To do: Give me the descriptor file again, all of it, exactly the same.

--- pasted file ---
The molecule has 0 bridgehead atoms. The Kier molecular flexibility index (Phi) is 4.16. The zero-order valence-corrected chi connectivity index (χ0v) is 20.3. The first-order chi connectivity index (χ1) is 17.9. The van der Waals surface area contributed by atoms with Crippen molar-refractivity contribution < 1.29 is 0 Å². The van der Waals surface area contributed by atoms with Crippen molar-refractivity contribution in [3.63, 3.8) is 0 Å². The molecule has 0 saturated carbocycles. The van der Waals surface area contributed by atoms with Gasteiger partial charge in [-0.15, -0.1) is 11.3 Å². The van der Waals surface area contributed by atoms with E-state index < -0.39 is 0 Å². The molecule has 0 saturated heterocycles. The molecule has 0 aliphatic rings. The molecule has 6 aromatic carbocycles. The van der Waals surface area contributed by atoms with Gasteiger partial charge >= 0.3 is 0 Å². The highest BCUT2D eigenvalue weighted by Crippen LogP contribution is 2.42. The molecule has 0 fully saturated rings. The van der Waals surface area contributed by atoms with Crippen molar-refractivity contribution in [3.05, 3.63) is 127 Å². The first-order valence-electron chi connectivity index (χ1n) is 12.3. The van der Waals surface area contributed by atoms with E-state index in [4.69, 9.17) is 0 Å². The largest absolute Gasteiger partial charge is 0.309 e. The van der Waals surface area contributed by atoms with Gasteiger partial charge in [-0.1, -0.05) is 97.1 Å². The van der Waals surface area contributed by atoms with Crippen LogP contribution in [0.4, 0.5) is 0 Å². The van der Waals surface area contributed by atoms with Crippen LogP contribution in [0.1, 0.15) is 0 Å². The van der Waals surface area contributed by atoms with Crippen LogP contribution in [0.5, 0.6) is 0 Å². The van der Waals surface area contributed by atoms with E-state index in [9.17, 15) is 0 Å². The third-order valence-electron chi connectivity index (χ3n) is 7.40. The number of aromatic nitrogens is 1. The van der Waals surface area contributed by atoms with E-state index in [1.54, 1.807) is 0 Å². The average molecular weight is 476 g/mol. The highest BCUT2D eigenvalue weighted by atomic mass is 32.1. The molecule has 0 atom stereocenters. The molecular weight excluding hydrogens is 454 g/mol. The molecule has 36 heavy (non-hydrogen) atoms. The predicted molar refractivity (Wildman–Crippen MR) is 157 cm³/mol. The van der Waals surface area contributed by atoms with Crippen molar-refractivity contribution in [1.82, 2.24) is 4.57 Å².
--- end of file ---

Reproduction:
The molecule has 0 bridgehead atoms. The Kier molecular flexibility index (Phi) is 4.16. The zero-order valence-corrected chi connectivity index (χ0v) is 20.3. The first-order chi connectivity index (χ1) is 17.9. The van der Waals surface area contributed by atoms with Crippen molar-refractivity contribution < 1.29 is 0 Å². The van der Waals surface area contributed by atoms with Crippen molar-refractivity contribution in [3.63, 3.8) is 0 Å². The molecule has 0 saturated carbocycles. The van der Waals surface area contributed by atoms with Gasteiger partial charge in [-0.15, -0.1) is 11.3 Å². The van der Waals surface area contributed by atoms with E-state index < -0.39 is 0 Å². The molecule has 0 saturated heterocycles. The molecule has 0 aliphatic rings. The molecule has 6 aromatic carbocycles. The van der Waals surface area contributed by atoms with Gasteiger partial charge >= 0.3 is 0 Å². The highest BCUT2D eigenvalue weighted by Crippen LogP contribution is 2.42. The molecule has 0 fully saturated rings. The van der Waals surface area contributed by atoms with Crippen molar-refractivity contribution in [3.05, 3.63) is 127 Å². The first-order valence-electron chi connectivity index (χ1n) is 12.3. The van der Waals surface area contributed by atoms with E-state index in [4.69, 9.17) is 0 Å². The largest absolute Gasteiger partial charge is 0.309 e. The van der Waals surface area contributed by atoms with Gasteiger partial charge in [-0.1, -0.05) is 97.1 Å². The van der Waals surface area contributed by atoms with Crippen LogP contribution in [0.4, 0.5) is 0 Å². The van der Waals surface area contributed by atoms with Crippen LogP contribution in [0.1, 0.15) is 0 Å². The van der Waals surface area contributed by atoms with Crippen LogP contribution in [0.5, 0.6) is 0 Å². The van der Waals surface area contributed by atoms with E-state index in [9.17, 15) is 0 Å². The third-order valence-electron chi connectivity index (χ3n) is 7.40. The number of aromatic nitrogens is 1. The van der Waals surface area contributed by atoms with E-state index in [1.54, 1.807) is 0 Å². The average molecular weight is 476 g/mol. The highest BCUT2D eigenvalue weighted by atomic mass is 32.1. The molecule has 0 atom stereocenters. The molecular weight excluding hydrogens is 454 g/mol. The molecule has 36 heavy (non-hydrogen) atoms. The predicted molar refractivity (Wildman–Crippen MR) is 157 cm³/mol. The van der Waals surface area contributed by atoms with Crippen molar-refractivity contribution in [1.82, 2.24) is 4.57 Å².